Venice, exhibition defeats monsters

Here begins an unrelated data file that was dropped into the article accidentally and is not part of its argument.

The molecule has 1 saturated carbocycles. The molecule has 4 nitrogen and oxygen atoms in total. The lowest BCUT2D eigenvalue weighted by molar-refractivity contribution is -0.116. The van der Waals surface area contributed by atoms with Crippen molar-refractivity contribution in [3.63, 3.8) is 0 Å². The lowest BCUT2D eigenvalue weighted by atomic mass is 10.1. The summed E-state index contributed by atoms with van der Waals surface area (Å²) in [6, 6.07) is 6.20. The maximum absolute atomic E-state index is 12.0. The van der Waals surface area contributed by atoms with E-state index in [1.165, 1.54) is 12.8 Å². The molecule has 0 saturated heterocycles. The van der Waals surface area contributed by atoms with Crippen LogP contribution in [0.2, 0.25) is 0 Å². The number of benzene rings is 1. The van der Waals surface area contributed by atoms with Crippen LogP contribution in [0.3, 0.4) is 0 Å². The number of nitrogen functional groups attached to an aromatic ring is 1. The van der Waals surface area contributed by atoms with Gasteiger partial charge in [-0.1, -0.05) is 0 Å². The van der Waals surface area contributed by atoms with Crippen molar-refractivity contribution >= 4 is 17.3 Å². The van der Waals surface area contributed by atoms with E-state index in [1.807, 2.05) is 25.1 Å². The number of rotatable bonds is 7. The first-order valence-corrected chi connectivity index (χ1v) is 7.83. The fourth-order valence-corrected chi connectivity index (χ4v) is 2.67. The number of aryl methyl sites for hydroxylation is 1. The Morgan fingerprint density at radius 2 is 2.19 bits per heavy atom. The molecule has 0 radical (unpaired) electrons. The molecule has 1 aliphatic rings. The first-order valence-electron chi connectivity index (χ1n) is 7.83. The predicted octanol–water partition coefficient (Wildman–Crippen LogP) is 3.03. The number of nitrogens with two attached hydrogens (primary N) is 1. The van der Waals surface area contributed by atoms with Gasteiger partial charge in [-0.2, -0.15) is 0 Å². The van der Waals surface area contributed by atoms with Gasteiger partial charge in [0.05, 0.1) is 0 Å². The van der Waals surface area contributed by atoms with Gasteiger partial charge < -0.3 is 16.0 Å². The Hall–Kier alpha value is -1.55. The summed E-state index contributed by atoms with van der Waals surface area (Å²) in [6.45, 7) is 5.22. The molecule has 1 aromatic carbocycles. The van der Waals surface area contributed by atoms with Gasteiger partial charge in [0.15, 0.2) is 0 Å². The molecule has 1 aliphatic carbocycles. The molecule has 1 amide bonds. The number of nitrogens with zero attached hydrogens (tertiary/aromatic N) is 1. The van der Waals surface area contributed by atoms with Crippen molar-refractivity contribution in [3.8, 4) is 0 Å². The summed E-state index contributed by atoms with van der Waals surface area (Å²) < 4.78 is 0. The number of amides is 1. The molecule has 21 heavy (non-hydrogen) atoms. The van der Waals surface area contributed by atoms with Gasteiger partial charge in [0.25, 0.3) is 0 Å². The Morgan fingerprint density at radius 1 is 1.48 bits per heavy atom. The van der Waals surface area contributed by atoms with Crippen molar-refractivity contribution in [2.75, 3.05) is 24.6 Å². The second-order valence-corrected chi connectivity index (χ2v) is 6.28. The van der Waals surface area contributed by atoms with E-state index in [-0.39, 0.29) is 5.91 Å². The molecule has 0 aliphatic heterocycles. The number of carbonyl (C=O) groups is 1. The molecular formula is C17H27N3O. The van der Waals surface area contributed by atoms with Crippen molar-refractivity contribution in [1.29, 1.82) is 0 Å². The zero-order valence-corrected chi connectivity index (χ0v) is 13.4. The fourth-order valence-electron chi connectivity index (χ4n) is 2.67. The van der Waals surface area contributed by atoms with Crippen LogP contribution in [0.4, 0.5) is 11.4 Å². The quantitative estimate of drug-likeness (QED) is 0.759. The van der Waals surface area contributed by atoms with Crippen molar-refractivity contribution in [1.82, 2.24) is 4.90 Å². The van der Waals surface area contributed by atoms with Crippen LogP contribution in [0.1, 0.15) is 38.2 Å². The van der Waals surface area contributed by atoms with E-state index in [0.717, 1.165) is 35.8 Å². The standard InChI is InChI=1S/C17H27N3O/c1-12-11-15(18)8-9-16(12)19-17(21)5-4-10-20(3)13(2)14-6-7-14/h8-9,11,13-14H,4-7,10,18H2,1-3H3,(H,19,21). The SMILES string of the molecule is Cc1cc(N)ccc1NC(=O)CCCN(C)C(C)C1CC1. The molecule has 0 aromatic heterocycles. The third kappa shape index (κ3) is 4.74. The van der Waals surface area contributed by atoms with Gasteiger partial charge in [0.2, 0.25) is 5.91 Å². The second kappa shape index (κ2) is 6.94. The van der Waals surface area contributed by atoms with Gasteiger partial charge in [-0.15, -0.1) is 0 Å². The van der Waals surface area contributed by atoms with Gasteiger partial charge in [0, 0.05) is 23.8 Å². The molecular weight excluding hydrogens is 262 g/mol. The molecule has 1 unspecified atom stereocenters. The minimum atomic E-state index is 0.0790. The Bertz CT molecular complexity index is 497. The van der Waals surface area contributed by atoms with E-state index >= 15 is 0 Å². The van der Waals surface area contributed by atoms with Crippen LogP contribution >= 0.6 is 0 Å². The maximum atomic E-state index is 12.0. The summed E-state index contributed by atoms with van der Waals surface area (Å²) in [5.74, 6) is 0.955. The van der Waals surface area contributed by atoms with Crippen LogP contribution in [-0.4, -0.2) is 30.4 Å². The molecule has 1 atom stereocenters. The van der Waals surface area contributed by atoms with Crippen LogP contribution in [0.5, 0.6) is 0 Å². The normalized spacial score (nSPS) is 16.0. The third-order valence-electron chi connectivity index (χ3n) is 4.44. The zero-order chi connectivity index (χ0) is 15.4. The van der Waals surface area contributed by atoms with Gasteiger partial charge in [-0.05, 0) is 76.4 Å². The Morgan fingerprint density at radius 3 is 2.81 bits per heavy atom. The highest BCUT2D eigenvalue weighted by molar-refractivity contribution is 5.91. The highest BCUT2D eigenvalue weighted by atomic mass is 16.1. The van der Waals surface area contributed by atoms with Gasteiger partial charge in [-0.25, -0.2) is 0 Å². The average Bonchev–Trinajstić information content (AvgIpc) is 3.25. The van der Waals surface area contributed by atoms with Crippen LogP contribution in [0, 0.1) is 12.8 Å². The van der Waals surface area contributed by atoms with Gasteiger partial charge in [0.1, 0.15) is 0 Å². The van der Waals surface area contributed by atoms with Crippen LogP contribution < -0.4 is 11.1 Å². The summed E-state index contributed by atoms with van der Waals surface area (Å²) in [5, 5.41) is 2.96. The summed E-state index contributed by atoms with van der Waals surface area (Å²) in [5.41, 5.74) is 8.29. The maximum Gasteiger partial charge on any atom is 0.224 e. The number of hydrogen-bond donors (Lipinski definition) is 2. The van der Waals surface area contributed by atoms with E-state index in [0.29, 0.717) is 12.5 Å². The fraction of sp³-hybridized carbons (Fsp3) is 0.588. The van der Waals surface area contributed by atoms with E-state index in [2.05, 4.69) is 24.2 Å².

The Venice Film Festival, which ended yesterday, won the film “Poor Folks” and took 80th place, although he is now 91 years old. A very fascist institution, founded in 1932, it is the world’s oldest film festival, a model and the envy of many, demonstrating that certain “Fascism did good things too” clichés sometimes have a strong historical basis. Perhaps this is due to the innate elegance of the old style, or perhaps to the imprint that since the 1930s has called for a “return to order”, but the fact remains that the exhibition retains its exquisitely conservative spirit. This year, all the trendiest progressive, feminist, environmental, anti-sovereign, anti-patriarchal, cloying demands were poorly washed ashore at the Lido. The activists’ cries against Woody Allen were drowned out by the applause in the hall. The sovereignty battle in favor of the movie “Made in Italy” by Commander Favino, like any Adolfo Urso, ultimately became the best performance of the festival. Demands on the topic of inclusivity have stalled: When someone at a press conference asked for more gays on submarines or more people of color in 18th-century Denmark, the response was either confusion or laughter. After all, the best Afro performance in Laguna was Kanye West’s performance with his wife on a boat, but it wasn’t a movie. And on the very first day, the exhibition and Venice were saved from the flood by the much controversial Moses. With all due respect to red carpet environmentalists.

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